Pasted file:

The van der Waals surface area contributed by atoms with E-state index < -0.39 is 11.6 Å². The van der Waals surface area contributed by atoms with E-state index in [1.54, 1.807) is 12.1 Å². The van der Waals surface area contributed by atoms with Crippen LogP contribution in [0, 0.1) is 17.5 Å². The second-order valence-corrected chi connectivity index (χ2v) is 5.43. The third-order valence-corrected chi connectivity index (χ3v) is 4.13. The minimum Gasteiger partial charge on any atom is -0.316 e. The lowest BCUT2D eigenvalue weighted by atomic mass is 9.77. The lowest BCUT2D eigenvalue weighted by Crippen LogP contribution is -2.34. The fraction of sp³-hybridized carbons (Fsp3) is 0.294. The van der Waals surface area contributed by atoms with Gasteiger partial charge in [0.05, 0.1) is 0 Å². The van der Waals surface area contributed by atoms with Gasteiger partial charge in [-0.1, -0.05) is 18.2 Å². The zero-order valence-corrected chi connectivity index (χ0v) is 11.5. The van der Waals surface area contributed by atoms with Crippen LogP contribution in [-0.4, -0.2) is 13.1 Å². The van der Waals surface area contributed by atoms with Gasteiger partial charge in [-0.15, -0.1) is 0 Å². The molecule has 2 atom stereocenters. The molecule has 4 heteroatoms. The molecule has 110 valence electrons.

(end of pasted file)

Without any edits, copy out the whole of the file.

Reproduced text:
The van der Waals surface area contributed by atoms with E-state index < -0.39 is 11.6 Å². The van der Waals surface area contributed by atoms with E-state index in [1.54, 1.807) is 12.1 Å². The van der Waals surface area contributed by atoms with Crippen LogP contribution in [0, 0.1) is 17.5 Å². The second-order valence-corrected chi connectivity index (χ2v) is 5.43. The third-order valence-corrected chi connectivity index (χ3v) is 4.13. The minimum Gasteiger partial charge on any atom is -0.316 e. The lowest BCUT2D eigenvalue weighted by atomic mass is 9.77. The lowest BCUT2D eigenvalue weighted by Crippen LogP contribution is -2.34. The fraction of sp³-hybridized carbons (Fsp3) is 0.294. The van der Waals surface area contributed by atoms with Gasteiger partial charge in [0.05, 0.1) is 0 Å². The van der Waals surface area contributed by atoms with Gasteiger partial charge in [-0.1, -0.05) is 18.2 Å². The zero-order valence-corrected chi connectivity index (χ0v) is 11.5. The van der Waals surface area contributed by atoms with Crippen LogP contribution in [-0.4, -0.2) is 13.1 Å². The van der Waals surface area contributed by atoms with Gasteiger partial charge in [-0.15, -0.1) is 0 Å². The molecule has 2 atom stereocenters. The molecule has 4 heteroatoms. The molecule has 110 valence electrons.